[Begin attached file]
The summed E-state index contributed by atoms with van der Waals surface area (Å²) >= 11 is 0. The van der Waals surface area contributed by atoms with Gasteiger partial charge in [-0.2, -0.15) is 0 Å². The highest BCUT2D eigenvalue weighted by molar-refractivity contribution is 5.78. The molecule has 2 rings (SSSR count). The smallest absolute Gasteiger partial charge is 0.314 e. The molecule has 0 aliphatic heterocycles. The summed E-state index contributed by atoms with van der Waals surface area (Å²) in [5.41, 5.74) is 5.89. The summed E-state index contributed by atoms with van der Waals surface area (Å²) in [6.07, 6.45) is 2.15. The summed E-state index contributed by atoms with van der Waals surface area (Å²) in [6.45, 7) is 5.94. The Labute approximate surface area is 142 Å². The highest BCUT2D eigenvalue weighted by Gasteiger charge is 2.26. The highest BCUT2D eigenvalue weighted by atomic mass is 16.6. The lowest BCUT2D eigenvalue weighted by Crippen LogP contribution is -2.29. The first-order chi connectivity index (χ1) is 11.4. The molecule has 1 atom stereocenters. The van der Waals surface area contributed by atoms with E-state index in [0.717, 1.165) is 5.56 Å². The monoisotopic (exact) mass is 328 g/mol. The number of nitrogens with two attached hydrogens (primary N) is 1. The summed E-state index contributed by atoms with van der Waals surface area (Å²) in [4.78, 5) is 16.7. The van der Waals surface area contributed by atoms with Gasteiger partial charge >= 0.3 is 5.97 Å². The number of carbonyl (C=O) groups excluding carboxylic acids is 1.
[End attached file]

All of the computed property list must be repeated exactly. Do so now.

The summed E-state index contributed by atoms with van der Waals surface area (Å²) >= 11 is 0. The van der Waals surface area contributed by atoms with Gasteiger partial charge in [-0.2, -0.15) is 0 Å². The highest BCUT2D eigenvalue weighted by molar-refractivity contribution is 5.78. The molecule has 2 rings (SSSR count). The smallest absolute Gasteiger partial charge is 0.314 e. The molecule has 0 aliphatic heterocycles. The summed E-state index contributed by atoms with van der Waals surface area (Å²) in [5.41, 5.74) is 5.89. The summed E-state index contributed by atoms with van der Waals surface area (Å²) in [6.07, 6.45) is 2.15. The summed E-state index contributed by atoms with van der Waals surface area (Å²) in [6.45, 7) is 5.94. The Labute approximate surface area is 142 Å². The highest BCUT2D eigenvalue weighted by Gasteiger charge is 2.26. The highest BCUT2D eigenvalue weighted by atomic mass is 16.6. The lowest BCUT2D eigenvalue weighted by Crippen LogP contribution is -2.29. The first-order chi connectivity index (χ1) is 11.4. The molecule has 1 atom stereocenters. The van der Waals surface area contributed by atoms with E-state index in [0.717, 1.165) is 5.56 Å². The monoisotopic (exact) mass is 328 g/mol. The number of nitrogens with two attached hydrogens (primary N) is 1. The summed E-state index contributed by atoms with van der Waals surface area (Å²) in [4.78, 5) is 16.7. The van der Waals surface area contributed by atoms with Gasteiger partial charge >= 0.3 is 5.97 Å². The number of carbonyl (C=O) groups excluding carboxylic acids is 1.